Don’t Think About The Glump

Joel Knopf

1.

Lorna wanted roller skates.
Lorna did not get roller skates.
The End.

2.

Lorna wanted roller skates.
Vic had roller skates.
Lorna asked nicely.
Vic said NO WAY.
Lorna did not get roller skates.
The End.

3.

Lorna wanted roller skates.
Vic had roller skates.
Lorna asked nicely.
Vic said NO WAY.
Lorna felt sad.

Aubrey had roller skates.
Aubrey wanted gum.
Aubrey said she’d loan Lorna her roller skates for one stick of gum.
Vic offered Aubrey two sticks of gum NOT to give Lorna her roller skates.
Lorna blew a bubble at Vic.
Vic blew a bigger bubble at Lorna.
Aubrey walked away and said she would keep her roller skates.
Lorna did not get roller skates.
The End.

4.

Lorna, in addition to wanting roller skates, also wanted to please her grandmother, and studied biology, and loved the forget-me-not’s that grew around her house in St. Paul, Minnesota, especially in the first and second weeks of April, when the forget-me-nots bloomed perfectly blue.

Sometimes Lorna wanted roller skates so she could get to school quickly.
Sometimes, when she was hungry, she just wanted pancakes.
One time her grandmother, who wanted the best for her, got her a razor scooter with tacky peonies on it, because Lorna’s grandmother didn’t know that Lorna actually wanted roller skates.

Lorna thought razor scooters with peonies on them were horrendous.
Lorna thought lots of things were horrendous. Sweat, garlic breath, and boys’ stink, not to mention bee stings and teasing, and … something she didn’t like to think about.

When horrendous things horrended, because that’s what they did, Lorna sang My Favorite Things softly to herself while crying.

At the end of the song, when she was all out of tears, she tacked one more thing onto the list of raindrops on roses and whiskers on kittens.

Roller skates.

The End.

5.

Vic, on the inside, was just like Lorna.
Vic felt he had been unfairly villainized.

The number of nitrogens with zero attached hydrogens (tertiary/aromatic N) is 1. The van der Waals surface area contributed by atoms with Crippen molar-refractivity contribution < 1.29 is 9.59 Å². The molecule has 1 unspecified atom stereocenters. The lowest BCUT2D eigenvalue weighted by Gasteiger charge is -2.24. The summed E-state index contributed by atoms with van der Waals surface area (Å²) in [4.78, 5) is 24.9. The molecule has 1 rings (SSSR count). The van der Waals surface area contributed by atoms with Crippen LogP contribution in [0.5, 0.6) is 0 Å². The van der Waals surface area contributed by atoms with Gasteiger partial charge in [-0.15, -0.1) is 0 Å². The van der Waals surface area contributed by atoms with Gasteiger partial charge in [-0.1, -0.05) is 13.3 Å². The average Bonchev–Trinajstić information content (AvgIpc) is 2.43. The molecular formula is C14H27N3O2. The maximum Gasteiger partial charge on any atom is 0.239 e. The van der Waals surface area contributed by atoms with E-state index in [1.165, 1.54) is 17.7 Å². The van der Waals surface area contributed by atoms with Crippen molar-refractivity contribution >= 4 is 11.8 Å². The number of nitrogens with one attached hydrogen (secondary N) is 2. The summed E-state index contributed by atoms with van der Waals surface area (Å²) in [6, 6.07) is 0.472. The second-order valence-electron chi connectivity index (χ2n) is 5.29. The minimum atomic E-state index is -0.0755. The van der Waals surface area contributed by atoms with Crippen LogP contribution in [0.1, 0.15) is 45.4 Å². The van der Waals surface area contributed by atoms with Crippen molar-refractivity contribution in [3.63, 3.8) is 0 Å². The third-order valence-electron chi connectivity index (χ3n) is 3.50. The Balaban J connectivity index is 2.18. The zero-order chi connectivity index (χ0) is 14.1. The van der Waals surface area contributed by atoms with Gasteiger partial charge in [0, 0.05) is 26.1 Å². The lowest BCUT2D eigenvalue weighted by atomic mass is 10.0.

Lorna lived in a big mansion.
Vic lived in a small hovel.
Lorna owned lots of dresses.
Vic had only one ratty pair of pants.
Which often got dirty, because Vic’s balance on roller skates wasn’t so hot.
What did Lorna do to deserve roller skates?

Then there was Adam.
Adam was even worse off than Vic.
As far as Vic could tell, Adam lived on the street.
He sat on the same corner of Mongolia Avenue every day, asking passersby for coins and chewing, very slowly, a small tuna fish sandwich.
On rough days, Adam didn’t even have a sandwich.
If anyone deserved roller skates, it was Adam.

Vic tried giving Adam his roller skates, but Adam’s feet were too small.
Adam was only seven.
So Vic stuffed the roller skates full of tissues and old socks.
Adam skated down the street, then fell when he reached Mongolia Ave.
At least Adam made it that far.
Every year on Adam’s birthday, Vic measured Adam’s feet using a ruler he’d stolen from school.
One year Adam’s feet would grow big enough to give him his roller skates.
“On your ninth birthday,” Vic said.
“If I make it that long,” Adam said.
The End.

6.

The roller skates didn’t want much.
They were size white with a blue stripe down the middle. Size sevens.
The left skate was slightly bigger than the right one, but you couldn’t tell.
They were girls’ roller skates but boys had used them.
Or they were boys’ roller skates but girls had used them.
The roller skates didn’t remember anymore.
They had shiny white laces.
Objectively speaking, these laces were their best feature.
Dogs loved these laces.
These laces were as shiny as a treat or a day spent jumping in puddles.
But back to the roller skates.
The roller skates wanted to be loved by a pair of thick woolen socks.
They wanted to be comfy, snug and creased from the feet that flexed in them.
And they didn’t mind getting dirty so long as someone sponged them with soap afterwards.
But the roller skates definitely didn’t want to be stuffed in a closet.
Closets were dark, unfriendly, and scary.
Closets had mold.
Shiny white laces did not get along well with mold.
As long as someone kept them far away from closets, the roller skates would be happy.
But absolutely no mold.
The End.

7.